Winter the dolphin, known for her usage of a prosthetic tail, has died.
According to the Clearwater Marine Aquarium, where she had been held in captivity for close to 16 years, Winter had been suffering from intestinal abnormalities. Despite the facility’s efforts, on the evening of November 11, during preparation for a procedure, Winter’s behavior and vital signs began to decline, resulting in her passing.
“We are saddened to learn of Winter’s passing. She could have greatly benefitted from the construction of a seaside sanctuary in the Florida sunshine instead of living in a concrete tank, inside a building. Winter could have retired in peace and dignity, and enjoyed a more normal environment – the great outdoors, the changing tides, and the sounds and rhythms of the sea. From my experience, this is where the healing process begins. While Winter will never get this opportunity, we encourage facilities such as the Clearwater Marine Aquarium to build ocean water sanctuaries for their rescued dolphins and other whales.” ~ Ric O’Barry, Founder/Director of Dolphin Project
In December 2005, the three-month-old bottlenose dolphin, after being freed from a crab pot in the waters near Cape Canaveral, Florida, was brought to the Clearwater Marine Aquarium. The dolphin’s resilience prevailed – while her grievous injuries resulted in the loss of her tail – she regained her strength and survived.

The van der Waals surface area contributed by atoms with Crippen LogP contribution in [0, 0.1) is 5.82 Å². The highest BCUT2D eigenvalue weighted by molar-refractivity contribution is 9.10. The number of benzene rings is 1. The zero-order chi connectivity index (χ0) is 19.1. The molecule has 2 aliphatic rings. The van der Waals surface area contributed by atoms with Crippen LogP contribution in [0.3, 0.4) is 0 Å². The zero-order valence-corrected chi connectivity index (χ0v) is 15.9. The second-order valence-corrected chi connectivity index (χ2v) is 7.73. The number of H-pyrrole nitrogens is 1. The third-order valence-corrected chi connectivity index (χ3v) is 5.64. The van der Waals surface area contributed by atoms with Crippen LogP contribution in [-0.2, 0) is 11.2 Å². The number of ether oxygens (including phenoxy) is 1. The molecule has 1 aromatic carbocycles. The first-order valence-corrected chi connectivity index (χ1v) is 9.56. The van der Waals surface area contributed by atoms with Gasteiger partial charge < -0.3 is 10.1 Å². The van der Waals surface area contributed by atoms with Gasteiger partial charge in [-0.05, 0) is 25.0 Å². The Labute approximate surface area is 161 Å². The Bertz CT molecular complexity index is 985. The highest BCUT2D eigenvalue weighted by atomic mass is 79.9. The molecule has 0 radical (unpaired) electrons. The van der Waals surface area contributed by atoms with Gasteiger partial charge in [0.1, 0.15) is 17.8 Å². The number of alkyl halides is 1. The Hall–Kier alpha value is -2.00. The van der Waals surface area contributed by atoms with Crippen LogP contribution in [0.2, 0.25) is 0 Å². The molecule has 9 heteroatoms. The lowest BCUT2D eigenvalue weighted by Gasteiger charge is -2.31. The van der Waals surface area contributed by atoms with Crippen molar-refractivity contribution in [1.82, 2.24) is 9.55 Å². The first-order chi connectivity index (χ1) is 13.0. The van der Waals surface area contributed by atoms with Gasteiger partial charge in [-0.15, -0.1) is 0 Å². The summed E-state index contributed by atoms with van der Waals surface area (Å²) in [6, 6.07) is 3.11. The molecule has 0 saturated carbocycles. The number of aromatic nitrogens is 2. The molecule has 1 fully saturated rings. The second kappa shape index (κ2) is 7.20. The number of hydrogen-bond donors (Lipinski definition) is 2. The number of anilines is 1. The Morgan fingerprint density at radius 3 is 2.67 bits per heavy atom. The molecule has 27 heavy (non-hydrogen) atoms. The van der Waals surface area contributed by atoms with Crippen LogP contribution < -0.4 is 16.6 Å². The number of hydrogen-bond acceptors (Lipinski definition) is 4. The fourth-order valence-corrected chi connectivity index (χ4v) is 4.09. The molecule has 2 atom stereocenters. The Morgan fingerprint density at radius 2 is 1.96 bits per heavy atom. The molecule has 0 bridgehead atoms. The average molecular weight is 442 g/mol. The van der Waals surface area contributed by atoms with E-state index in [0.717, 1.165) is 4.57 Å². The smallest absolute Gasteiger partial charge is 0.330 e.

One year later, in 2006, the Hanger Clinic began work to create a prosthetic tail. After eighteen months, she was fitted with the device. In a blog post written by the clinic, the technology used to fit the prosthetic on Winter resulted in the development of a gel liner, called WintersGel, which is now benefitting human patients.
“Winter needed to be rescued, and she was. There is no question that Clearwater Marine Aquarium saved her life. The sad part about her story is that she had to spend so many years in a concrete tank. When we talk about the animal welfare problems connected with dolphin captivity, we always stress the many reasons why these highly intelligent, complex, and sonic beings do not thrive in tanks. Winter was no different. She, too, suffered from not being able to use her sonar the way she could have in a seaside sanctuary. I think we have an ethical obligation to address that in order to encourage solutions and a better future for other non-releasable dolphins like her.” ~ Helene O’Barry, Dolphin Project
A necropsy will be performed to determine the exact cause of Winter’s death. A heart attack is suspected.
Featured image: Winter the dolphin, Clearwater Aquarium. Credit: Creative Commons Attribution-Share Alike 2.0 Generic license; Flickr; Author: Paul